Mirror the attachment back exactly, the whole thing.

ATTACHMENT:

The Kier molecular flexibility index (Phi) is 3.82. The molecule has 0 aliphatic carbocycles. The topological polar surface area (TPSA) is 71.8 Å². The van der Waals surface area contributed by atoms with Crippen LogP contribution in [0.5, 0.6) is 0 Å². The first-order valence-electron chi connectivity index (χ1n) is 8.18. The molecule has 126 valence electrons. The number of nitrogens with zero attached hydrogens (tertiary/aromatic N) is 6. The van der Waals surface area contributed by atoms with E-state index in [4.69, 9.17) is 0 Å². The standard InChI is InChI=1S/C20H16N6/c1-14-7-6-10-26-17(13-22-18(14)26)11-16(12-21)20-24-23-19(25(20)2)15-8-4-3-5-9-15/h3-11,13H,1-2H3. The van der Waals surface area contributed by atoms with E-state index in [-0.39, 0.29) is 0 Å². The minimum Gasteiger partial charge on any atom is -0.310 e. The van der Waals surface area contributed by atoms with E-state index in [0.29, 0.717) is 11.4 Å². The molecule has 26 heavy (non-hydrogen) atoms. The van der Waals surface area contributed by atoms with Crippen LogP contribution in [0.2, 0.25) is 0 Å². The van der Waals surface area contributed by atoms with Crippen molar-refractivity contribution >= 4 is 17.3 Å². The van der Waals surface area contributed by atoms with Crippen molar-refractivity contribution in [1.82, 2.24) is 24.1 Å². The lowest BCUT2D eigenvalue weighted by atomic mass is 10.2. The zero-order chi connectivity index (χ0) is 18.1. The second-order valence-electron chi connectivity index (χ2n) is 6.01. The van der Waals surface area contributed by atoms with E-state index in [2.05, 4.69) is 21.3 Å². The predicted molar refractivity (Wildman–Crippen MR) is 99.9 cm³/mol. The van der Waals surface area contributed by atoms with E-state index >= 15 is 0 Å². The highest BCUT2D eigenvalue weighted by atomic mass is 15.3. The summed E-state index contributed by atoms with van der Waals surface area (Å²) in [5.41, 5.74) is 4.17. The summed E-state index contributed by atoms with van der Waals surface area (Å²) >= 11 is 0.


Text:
The Kier molecular flexibility index (Phi) is 3.82. The molecule has 0 aliphatic carbocycles. The topological polar surface area (TPSA) is 71.8 Å². The van der Waals surface area contributed by atoms with Crippen LogP contribution in [0.5, 0.6) is 0 Å². The first-order valence-electron chi connectivity index (χ1n) is 8.18. The molecule has 126 valence electrons. The number of nitrogens with zero attached hydrogens (tertiary/aromatic N) is 6. The van der Waals surface area contributed by atoms with E-state index in [4.69, 9.17) is 0 Å². The standard InChI is InChI=1S/C20H16N6/c1-14-7-6-10-26-17(13-22-18(14)26)11-16(12-21)20-24-23-19(25(20)2)15-8-4-3-5-9-15/h3-11,13H,1-2H3. The van der Waals surface area contributed by atoms with E-state index in [-0.39, 0.29) is 0 Å². The minimum Gasteiger partial charge on any atom is -0.310 e. The van der Waals surface area contributed by atoms with E-state index in [0.29, 0.717) is 11.4 Å². The molecule has 26 heavy (non-hydrogen) atoms. The van der Waals surface area contributed by atoms with Crippen LogP contribution in [0.2, 0.25) is 0 Å². The van der Waals surface area contributed by atoms with Crippen molar-refractivity contribution >= 4 is 17.3 Å². The van der Waals surface area contributed by atoms with Crippen molar-refractivity contribution in [1.82, 2.24) is 24.1 Å². The lowest BCUT2D eigenvalue weighted by atomic mass is 10.2. The zero-order chi connectivity index (χ0) is 18.1. The second-order valence-electron chi connectivity index (χ2n) is 6.01. The van der Waals surface area contributed by atoms with E-state index in [2.05, 4.69) is 21.3 Å². The predicted molar refractivity (Wildman–Crippen MR) is 99.9 cm³/mol. The van der Waals surface area contributed by atoms with E-state index >= 15 is 0 Å². The highest BCUT2D eigenvalue weighted by atomic mass is 15.3. The summed E-state index contributed by atoms with van der Waals surface area (Å²) in [5.41, 5.74) is 4.17. The summed E-state index contributed by atoms with van der Waals surface area (Å²) >= 11 is 0.